High-Dose Opioids May Delete Memory Trace of Pain

From Anesthesiology News
Austrian researchers have discovered a surprising, new potential effect of opioids: The drugs not only temporarily dampen pain but in high doses may remove the spinal cord’s memory trace of pain (Science 2012;335:235-238). The memory trace, which can amplify a person’s experience of pain and may lead to chronic pain syndromes, can be triggered by several mechanisms, including long-term synaptic potentiation.

In order to study pain memory, the researchers recreated a surgical procedure in vivo, which allowed them to stimulate pain fibers under controlled conditions. Despite deep anesthesia, the researchers were able to reserve long-term synaptic potentiation in the spinal cord and found a memory trace for pain. When high doses of IV opioids were administered over the course of an hour, the researchers completely resolved the potentiation and thus deleted the memory trace for pain.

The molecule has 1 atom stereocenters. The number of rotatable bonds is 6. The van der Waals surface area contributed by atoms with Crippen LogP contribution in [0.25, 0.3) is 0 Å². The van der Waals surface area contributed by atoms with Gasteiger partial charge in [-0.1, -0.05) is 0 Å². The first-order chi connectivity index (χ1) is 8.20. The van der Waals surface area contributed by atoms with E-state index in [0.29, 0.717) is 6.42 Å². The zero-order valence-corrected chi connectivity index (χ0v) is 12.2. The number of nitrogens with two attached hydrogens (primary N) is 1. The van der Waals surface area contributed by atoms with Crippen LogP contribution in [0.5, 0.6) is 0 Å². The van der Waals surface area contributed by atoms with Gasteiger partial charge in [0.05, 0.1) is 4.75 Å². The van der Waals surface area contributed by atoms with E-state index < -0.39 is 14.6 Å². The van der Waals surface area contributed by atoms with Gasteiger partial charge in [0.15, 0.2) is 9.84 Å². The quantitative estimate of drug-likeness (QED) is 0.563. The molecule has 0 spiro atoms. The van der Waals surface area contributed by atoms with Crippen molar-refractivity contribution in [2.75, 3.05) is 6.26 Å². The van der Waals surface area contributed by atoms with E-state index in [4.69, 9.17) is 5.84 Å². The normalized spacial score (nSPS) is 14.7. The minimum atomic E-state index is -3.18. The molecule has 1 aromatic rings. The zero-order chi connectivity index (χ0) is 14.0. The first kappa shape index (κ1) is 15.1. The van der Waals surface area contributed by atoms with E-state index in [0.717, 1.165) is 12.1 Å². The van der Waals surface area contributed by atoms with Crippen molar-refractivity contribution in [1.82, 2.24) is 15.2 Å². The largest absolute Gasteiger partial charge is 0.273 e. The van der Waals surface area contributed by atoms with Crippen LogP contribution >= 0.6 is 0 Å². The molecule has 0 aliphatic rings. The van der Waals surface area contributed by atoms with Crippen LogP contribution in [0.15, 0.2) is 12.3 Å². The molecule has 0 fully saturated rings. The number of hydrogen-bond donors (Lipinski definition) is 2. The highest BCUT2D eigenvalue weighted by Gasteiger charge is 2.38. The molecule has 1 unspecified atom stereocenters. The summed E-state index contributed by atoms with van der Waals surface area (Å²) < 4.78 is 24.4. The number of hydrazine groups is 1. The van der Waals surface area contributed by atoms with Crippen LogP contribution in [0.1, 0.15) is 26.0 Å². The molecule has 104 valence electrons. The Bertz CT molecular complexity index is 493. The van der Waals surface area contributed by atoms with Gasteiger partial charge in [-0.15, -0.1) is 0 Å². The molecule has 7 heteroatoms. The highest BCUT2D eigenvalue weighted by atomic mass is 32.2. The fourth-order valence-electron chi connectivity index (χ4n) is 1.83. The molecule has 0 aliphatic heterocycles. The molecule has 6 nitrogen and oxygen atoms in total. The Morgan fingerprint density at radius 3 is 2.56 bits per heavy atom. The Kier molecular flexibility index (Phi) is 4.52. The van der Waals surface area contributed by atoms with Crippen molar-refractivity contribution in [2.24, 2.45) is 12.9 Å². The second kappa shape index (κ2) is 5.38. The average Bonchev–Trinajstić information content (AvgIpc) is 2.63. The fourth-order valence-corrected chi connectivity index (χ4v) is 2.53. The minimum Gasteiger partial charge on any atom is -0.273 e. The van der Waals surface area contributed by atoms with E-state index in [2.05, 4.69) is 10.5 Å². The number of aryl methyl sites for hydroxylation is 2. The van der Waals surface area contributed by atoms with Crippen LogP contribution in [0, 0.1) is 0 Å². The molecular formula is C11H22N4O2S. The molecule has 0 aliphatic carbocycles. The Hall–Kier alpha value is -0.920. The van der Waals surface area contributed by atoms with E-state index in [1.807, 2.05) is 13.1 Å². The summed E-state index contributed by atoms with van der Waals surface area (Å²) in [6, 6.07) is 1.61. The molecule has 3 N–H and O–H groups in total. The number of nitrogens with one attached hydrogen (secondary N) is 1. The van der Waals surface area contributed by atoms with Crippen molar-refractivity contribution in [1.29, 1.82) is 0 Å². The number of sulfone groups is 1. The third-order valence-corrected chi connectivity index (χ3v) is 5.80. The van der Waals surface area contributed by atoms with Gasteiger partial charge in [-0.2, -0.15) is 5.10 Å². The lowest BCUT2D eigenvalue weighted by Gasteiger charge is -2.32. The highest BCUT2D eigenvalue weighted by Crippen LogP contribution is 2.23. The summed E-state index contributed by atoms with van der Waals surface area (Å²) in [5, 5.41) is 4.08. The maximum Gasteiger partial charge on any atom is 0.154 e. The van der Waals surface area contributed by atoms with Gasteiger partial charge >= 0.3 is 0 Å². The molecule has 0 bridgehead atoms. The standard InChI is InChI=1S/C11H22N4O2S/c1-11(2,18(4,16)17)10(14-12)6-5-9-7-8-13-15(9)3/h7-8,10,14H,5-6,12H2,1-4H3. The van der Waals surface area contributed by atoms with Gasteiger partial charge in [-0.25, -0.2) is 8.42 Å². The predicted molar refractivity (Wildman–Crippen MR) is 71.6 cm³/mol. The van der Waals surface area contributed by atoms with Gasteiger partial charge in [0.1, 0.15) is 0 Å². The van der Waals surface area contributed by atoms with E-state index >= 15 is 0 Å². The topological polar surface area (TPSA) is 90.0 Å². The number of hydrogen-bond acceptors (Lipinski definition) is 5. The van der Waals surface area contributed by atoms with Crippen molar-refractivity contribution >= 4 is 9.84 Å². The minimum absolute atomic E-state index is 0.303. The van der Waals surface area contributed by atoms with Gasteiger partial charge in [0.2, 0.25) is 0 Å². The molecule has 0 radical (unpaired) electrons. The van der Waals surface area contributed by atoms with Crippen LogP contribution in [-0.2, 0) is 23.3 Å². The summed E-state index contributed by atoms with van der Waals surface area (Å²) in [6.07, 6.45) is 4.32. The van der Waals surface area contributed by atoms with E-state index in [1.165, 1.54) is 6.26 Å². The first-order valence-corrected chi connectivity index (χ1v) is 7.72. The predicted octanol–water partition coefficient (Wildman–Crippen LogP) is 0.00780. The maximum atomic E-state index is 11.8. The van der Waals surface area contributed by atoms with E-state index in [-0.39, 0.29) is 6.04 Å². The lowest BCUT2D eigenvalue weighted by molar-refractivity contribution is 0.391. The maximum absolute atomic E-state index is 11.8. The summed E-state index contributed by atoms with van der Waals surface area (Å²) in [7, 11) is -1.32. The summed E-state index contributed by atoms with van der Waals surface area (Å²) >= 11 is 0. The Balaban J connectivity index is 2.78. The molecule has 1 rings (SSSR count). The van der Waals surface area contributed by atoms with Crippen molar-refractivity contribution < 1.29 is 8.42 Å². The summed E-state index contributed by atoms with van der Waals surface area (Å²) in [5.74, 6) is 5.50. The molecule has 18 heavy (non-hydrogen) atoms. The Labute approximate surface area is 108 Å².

Based on these results, a new project, sponsored by the Vienna Fund for Science, Research and Technology, is exploring whether this discovery can be used to treat patients.

“If our approach turns out to be effective under clinical conditions, this would herald a paradigm shift in pain therapy,” wrote the authors, led by Jürgen Sandkühler, MD, at the Center for Brain Research at the Medical University of Vienna. “It would mean moving away from the temporary, purely symptom-based pain therapy to a long-term removal of the cause of pain based on pain mechanisms using opioids.”

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